Develop several resumes to showcase your military experience in the most relevant ways for different employers, advises retired Air Force Col. Tim Davidson.
"You probably have a lot of things in your kit bag," Davidson says, adding that even 10 versions of a resume aren't too many, depending on the career paths you hope to explore.
Begin with a comprehensive, chronological listing of all of your military experience, education and training, no matter how many pages it takes, he says.
After assessing the full range of your experience, target specific jobs with a shorter version of your resume that is hand-tailored for those jobs, Davidson adds.
If a job looks interesting but is in a new field, never assume your experience doesn't apply, Davidson says. Research the needs of the organization by talking to people, reading promotional material on the Internet, and finding articles at the library. Then decide which military experiences and skills may be transferable.
"Would a pilot necessarily be a scenario writer?"
Davidson asks. In his case, yes. One of his jobs for
the military involved writing war games scenarios and
predicting and analyzing potential events and outcomes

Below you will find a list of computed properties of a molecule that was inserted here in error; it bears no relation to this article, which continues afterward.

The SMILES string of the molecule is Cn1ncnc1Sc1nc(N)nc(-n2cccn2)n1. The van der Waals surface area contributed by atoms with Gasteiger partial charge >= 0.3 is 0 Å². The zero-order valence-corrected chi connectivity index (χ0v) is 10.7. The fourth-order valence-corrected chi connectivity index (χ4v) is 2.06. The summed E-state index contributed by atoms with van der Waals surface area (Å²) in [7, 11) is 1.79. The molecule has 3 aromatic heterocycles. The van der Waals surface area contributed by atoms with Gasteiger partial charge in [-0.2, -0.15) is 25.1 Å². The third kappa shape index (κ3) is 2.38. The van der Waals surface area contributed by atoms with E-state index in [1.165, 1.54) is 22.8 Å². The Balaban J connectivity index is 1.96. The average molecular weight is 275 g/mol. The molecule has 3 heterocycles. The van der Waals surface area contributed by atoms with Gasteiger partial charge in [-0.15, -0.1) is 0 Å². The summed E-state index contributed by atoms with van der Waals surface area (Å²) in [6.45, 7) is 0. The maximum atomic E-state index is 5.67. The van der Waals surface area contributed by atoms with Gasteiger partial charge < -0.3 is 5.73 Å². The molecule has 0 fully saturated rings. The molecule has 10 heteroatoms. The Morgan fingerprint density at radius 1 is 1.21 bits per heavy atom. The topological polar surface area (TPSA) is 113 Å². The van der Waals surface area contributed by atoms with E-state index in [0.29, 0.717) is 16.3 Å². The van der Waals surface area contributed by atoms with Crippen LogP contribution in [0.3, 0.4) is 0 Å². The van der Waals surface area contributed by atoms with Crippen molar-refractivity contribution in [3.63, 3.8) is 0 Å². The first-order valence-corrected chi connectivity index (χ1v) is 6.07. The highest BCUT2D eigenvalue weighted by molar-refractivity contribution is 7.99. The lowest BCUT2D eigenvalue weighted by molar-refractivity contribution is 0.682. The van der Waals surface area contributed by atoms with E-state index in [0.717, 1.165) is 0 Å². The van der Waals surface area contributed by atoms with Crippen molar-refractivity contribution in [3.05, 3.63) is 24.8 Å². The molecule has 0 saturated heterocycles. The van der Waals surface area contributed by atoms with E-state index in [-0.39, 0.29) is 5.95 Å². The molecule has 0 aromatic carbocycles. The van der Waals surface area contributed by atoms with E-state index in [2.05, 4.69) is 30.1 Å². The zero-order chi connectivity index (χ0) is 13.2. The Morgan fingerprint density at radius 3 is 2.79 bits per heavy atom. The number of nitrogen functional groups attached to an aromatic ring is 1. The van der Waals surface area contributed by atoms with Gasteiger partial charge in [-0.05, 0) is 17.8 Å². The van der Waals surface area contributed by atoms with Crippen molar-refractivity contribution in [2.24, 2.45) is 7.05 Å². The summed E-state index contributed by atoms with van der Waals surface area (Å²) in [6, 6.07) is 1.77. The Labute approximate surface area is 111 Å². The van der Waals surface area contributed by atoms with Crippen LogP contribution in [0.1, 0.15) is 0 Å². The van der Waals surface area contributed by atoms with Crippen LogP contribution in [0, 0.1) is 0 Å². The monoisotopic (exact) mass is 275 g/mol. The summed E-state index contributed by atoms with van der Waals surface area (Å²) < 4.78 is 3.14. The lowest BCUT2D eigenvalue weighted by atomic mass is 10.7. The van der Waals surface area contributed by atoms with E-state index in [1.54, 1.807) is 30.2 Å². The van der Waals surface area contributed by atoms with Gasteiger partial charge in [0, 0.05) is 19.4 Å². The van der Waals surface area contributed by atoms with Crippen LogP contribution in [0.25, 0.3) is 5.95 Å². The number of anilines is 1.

related to international conflicts and crises. Davidson also worked as an admissions counselor during his 30-year career in the Air Force. While some of his experiences might translate into flight operations or working for an airline, other skills fit into management, analysis or trend projection for industry.
Davidson advises job seekers to draw on their early military experiences. "Now I'm working in an area that has more to do with what I did as a captain and a major," Davidson says of his job as vice president of TranSecur, Inc. in Potomac, Md.
After landing the first post-transition job, remember to regularly update your primary resume, because there is no "official record" to refer to in the civilian world, Davidson says.
Editor's note: This article by Kathleen Brill, was first acquired by washingtonpost.com on February 24, 2003.